High concept pitches (and a mug)

Film people—producers, agents, managers—come by our offices quite often and when they do, we all sit around the conference table and listen to them tell us what they’re looking for this season.  Lately, an interesting trend has surfaced.  In our last several meetings, a Hollywood person has told us that all they need is a title.  Often, they use Sh** My Dad Says or Go the F*** to Sleep as examples of titles that they can use to build a tv show or movie around.  The first time I heard it, I thought, “Well, dang, that’s taking the high concept thing in a tragic direction.”  I mean, it’s one thing to pitch someone the contents of a book by saying, “This story is Transformers meets Annie Hall,” but you’ll have to read the manuscript (or at least the coverage) to find out how that unholy pairing is possible.  It’s quite another to have the title be both the pitch and the content.

You might think I’m about to launch into a screed about  Hollywood’s ongoing jihad against our collective intellect, but you would be wrong.  The title-as-high-concept trend does intrigue me.  In fact, it has made me think about how much more entertaining query letters for books would be if, instead of a boring synopsis, authors included a succinct, pithy, immediately graspable description of their book.

Wikipedia tells us that “High concept narratives are typically characterised by an over-arching ‘what if?’ scenario that acts as a catalyst for the following events.” I confess, I’m a sucker for “’what if?’ scenarios.”   If nothing else, it’s a fun parlor game to try to sum up your favorite books this way—e.g., “What if a sparkly vampire and a sullen high school girl fell in love?”

There’s also the Transformers meets Annie Hall approach, as mentioned above.

And, then there’s the title-as-high-concept. Snakes on a Plane anyone?

Applying any of these devices to commercial fiction is one thing but how about to literary fiction?  Are literary novels high-concept proof?  Can you guys send in your high-concept tag lines, either for your own work or published books that we’re all familiar with?  There’s a DGLM mug for the best high-concept pitch I get….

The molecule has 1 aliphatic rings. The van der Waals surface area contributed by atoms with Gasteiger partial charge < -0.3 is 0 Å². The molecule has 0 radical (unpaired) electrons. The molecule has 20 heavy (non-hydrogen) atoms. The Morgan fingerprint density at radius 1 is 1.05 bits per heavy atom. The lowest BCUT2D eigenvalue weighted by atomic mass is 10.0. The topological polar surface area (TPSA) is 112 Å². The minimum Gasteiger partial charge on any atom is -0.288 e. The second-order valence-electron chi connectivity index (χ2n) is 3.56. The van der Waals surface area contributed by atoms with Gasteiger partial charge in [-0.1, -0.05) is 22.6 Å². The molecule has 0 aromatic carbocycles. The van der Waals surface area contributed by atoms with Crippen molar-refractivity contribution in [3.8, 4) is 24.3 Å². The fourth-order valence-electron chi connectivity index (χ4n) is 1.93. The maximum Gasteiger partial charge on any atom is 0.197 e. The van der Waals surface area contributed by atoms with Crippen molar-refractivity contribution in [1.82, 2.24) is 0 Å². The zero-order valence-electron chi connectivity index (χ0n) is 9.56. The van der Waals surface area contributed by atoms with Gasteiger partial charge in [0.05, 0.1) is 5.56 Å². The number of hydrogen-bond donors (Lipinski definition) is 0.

18 Responses to High concept pitches (and a mug)

  1. It’s not necessarily a book, but it was popular: Avatar, or as I like to think of it, “Dances with Aliens.”

  2. Dave’s response reminded me of a smilar one, same movie: Dances with Smurfs :-)

  3. Tamara says:

    That’s what I love about Better Book Titles (http://betterbooktitles.com/) – it does that. :-)

  4. Redleg says:

    My friend described one of my novels as, “zombie Philip Marlowe/Sam Spade.” My tagline would be, “A walking corpse vows to solve the mystery of his own murder.”

  5. Dale Basye says:

    “A man’s undiagnosed obsessive compulsive disorder and addiction to plump little cakes converge as he deep-dives into the treacherous quicksand of memory. It’s Inception meets Some Period Drama (one of the really successful ones).”
    — Remembrance of Things Past

    “An unstoppable urge pushes humanity to the edge as we discover something dark inside ourselves, forcing its way to the surface: changing everything.”
    — Everybody Poops

    “It’s Pride and Prejudice and Zombies only without the zombies.”
    —Pride and Prejudice

    “This book has it all: excitement, romance, sex, hilarity, tears, and zygotes.”
    —The Dictionary

  6. Silver James says:

    I’m a genre writer, so no literary high concepts here, but from my own titles…

    Title: Season of the Witch (or X-Files investigates Narnia).

    Title: Shadow Dance (or Dances with Ghosts — why is Dances with Wolves so popular as a hook? LOL)

  7. High-concept literary fiction can be tricky. Can you imagine Elkin’s elevator pitch for Magic Kingdom (“a man devastated by the loss of his son raises money to bring a group of terminally ill children to Disneyland”) versus the actual book?